By Corey Moss

To begin, if you aren’t yet aware, on May 15th Enghouse Systems Limited announced that it had acquired Vidyo, Inc. for a purchase price of approximately $40 million. Vidyo’s annual revenue is approximately $60 million. See more here.

(Note: Enghouse Systems Limited is a leading global provider of enterprise software solutions serving a variety of vertical markets. Its strategy is to build a more diverse enterprise software company through strategic acquisitions and managed growth within its business sectors: Contact Center, Networks (OSS/BSS) and Transportation/Public Safety. Enghouse shares are listed on the Toronto Stock Exchange (TSX: ENGH). Further information about Enghouse is available at

Vidyo, a company which began with great fanfare as a groundbreaking innovator in the realm of videoconferencing, has ended just about down for the count in a whimpering acquisition.

Founded in early 2004, Vidyo’s funding began in late 2004 and the company operated in stealth mode through the beginning of 2007, emerging from stealth mode at the beginning of 2008. In May 2010, Vidyo launched its Software Development Kit (SDK) enabling developers to build multipoint video conferencing applications into Android and Moblin- (built around the Intel Atom processor – has since been discontinued) based smart phones and tablets, and in 2011 the company made it’s first appearance at InfoComm.

I wrote this back in June 2014:

Here it is, the final chapter of a series that included highly worthy participants that exist in this new age of communications and collaboration. I decided to look up the term “disruptive forces” on Google and I came up with another term on Wikipedia – “disruptive innovation,” which is defined as an innovation that helps create a new market and value network that eventually disrupts an existing market and value network (over a few years or decades) displacing an earlier technology. The final company participating in the series may just be the company that created this particular pathway for others to follow in the industry.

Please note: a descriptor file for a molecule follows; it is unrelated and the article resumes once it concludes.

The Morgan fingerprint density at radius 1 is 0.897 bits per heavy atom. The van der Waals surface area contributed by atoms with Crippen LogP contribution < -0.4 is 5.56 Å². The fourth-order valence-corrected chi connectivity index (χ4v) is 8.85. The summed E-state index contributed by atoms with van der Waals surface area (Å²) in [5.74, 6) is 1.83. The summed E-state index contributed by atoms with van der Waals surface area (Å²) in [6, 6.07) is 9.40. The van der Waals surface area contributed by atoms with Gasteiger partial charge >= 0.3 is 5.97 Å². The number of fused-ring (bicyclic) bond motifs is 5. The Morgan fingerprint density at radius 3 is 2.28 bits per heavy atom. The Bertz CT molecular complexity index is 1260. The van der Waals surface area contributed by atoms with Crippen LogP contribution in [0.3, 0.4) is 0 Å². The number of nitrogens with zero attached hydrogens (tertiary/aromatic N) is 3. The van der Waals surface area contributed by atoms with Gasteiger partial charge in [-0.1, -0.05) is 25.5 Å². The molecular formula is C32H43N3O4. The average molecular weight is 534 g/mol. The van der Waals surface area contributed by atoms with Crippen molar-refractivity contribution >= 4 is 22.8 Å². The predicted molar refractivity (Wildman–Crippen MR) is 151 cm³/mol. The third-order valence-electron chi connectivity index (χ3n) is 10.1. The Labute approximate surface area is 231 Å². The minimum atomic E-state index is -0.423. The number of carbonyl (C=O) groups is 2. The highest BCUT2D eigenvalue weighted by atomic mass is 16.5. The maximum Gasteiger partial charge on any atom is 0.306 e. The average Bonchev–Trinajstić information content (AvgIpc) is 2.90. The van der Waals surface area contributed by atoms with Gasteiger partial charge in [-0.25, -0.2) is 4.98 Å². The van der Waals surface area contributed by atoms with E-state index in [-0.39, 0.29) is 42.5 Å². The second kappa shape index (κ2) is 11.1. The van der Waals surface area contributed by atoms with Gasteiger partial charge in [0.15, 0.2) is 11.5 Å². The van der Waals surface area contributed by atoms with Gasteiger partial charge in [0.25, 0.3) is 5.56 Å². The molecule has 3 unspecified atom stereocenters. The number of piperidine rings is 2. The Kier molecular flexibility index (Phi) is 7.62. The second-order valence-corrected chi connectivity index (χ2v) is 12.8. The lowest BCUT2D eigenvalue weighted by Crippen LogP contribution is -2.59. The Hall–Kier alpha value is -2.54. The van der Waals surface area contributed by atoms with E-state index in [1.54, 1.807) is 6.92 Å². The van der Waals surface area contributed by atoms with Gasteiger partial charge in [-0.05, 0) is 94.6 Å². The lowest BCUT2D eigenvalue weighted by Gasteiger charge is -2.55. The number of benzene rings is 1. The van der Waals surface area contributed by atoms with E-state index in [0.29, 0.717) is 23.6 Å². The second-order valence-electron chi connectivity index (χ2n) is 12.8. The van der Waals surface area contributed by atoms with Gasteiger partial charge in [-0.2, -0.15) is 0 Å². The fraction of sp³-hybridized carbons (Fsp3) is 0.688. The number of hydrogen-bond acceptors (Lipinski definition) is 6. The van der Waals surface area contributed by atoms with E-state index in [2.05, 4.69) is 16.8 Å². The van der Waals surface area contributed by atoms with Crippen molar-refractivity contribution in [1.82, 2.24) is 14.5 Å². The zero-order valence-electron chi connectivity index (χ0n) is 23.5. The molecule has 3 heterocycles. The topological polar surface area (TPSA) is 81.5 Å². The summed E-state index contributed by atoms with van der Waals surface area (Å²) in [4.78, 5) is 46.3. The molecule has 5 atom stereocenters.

Vidyo, based in Hackensack, New Jersey, began in 2005 as a start-up, embarking on an effort that would eventually result in a paradigm shift for the video conferencing industry by creating a brand new system architecture. Its solution would be based upon Scalable Video Coding (SVC), allowing for error resiliency which was absent in encoding schemes that were, up until that time, common throughout the industry. At the end of 2007, Vidyo fully emerged on the scene offering a full annual licensing price model, essentially lowering the startup cost barrier for organizations looking to implement a video conferencing solution. Vidyo initially shipped its software pre-loaded on off-the-shelf servers as well, to provide solution continuity in the industry while promoting a whole new video conferencing infrastructure that today runs as virtual machines in VMware environments. Since 2007, Vidyo has introduced high-resolution desktop and mobile video, and the world’s first software-based platform for video communications and collaboration to leverage the H.264 SVC standard — developed in large part by members of the company’s early team.

(From rAVe [Publications] Disruptive Forces in AV/IT – Part 5: Vidyo)

I had coined ‘Disruptive Forces’ in 2014 to describe the newer companies in videoconferencing/UC, those who essentially broke the norm of a hardware-only industry that many of us knew before that time – myself being in commercial AV integration sales from 1998 to 2012.

Vidyo’s co-founder Ofer Shapiro left Radvision in early 2004, to develop improved video conferencing networks. 

In December 2014 I wrote Disruptive Forces: The Leaders Speak – Ofer Shapiro, Vidyo – an interview with the CEO (on rAVe [Publications]):

Profile: Ofer Shapiro, Vidyo co-founder and CEO, has been an innovative force at the heart of major architectural transformations in the videoconferencing industry since 1996 and led the successful commercialization and go-to-market strategies. Vidyo is a 300-person company with worldwide sales to the leading enterprise, service providers and vertical solution providers.

Ofer’s backstory: Ofer was integrally involved in the development of the first H.323 multi-point control unit architecture and gatekeepers, developed the use of Scalable Video Coding (SVC) for video conferencing, and led the development of a new media relay based architecture — the VidyoRouter. He holds an Master’s of Science in applied physics and is a named inventor on 47 issued patents. He was named a World Economic Forum Technology Pioneer, and received the Wall Street Journal Innovation Award for Disruption in the category of Internet, Networking and Broadband.